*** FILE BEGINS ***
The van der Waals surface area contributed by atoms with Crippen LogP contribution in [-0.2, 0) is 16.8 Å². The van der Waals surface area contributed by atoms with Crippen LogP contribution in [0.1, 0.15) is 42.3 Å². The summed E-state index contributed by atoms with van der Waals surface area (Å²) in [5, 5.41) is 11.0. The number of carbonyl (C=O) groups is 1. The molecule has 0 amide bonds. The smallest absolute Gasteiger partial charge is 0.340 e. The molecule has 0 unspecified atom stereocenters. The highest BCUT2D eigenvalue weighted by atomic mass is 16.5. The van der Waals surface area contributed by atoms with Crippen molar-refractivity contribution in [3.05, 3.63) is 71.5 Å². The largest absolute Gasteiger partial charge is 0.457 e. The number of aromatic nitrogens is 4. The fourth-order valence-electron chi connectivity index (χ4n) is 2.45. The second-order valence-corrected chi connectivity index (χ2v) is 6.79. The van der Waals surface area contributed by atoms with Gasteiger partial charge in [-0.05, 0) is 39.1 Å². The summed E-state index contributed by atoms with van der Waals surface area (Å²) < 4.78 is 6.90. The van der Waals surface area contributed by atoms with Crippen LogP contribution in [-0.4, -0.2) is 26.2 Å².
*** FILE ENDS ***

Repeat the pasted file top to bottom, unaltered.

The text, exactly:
The van der Waals surface area contributed by atoms with Crippen LogP contribution in [-0.2, 0) is 16.8 Å². The van der Waals surface area contributed by atoms with Crippen LogP contribution in [0.1, 0.15) is 42.3 Å². The summed E-state index contributed by atoms with van der Waals surface area (Å²) in [5, 5.41) is 11.0. The number of carbonyl (C=O) groups is 1. The molecule has 0 amide bonds. The smallest absolute Gasteiger partial charge is 0.340 e. The molecule has 0 unspecified atom stereocenters. The highest BCUT2D eigenvalue weighted by atomic mass is 16.5. The van der Waals surface area contributed by atoms with Crippen molar-refractivity contribution in [3.05, 3.63) is 71.5 Å². The largest absolute Gasteiger partial charge is 0.457 e. The number of aromatic nitrogens is 4. The fourth-order valence-electron chi connectivity index (χ4n) is 2.45. The second-order valence-corrected chi connectivity index (χ2v) is 6.79. The van der Waals surface area contributed by atoms with Gasteiger partial charge in [-0.05, 0) is 39.1 Å². The summed E-state index contributed by atoms with van der Waals surface area (Å²) < 4.78 is 6.90. The van der Waals surface area contributed by atoms with Crippen LogP contribution in [-0.4, -0.2) is 26.2 Å².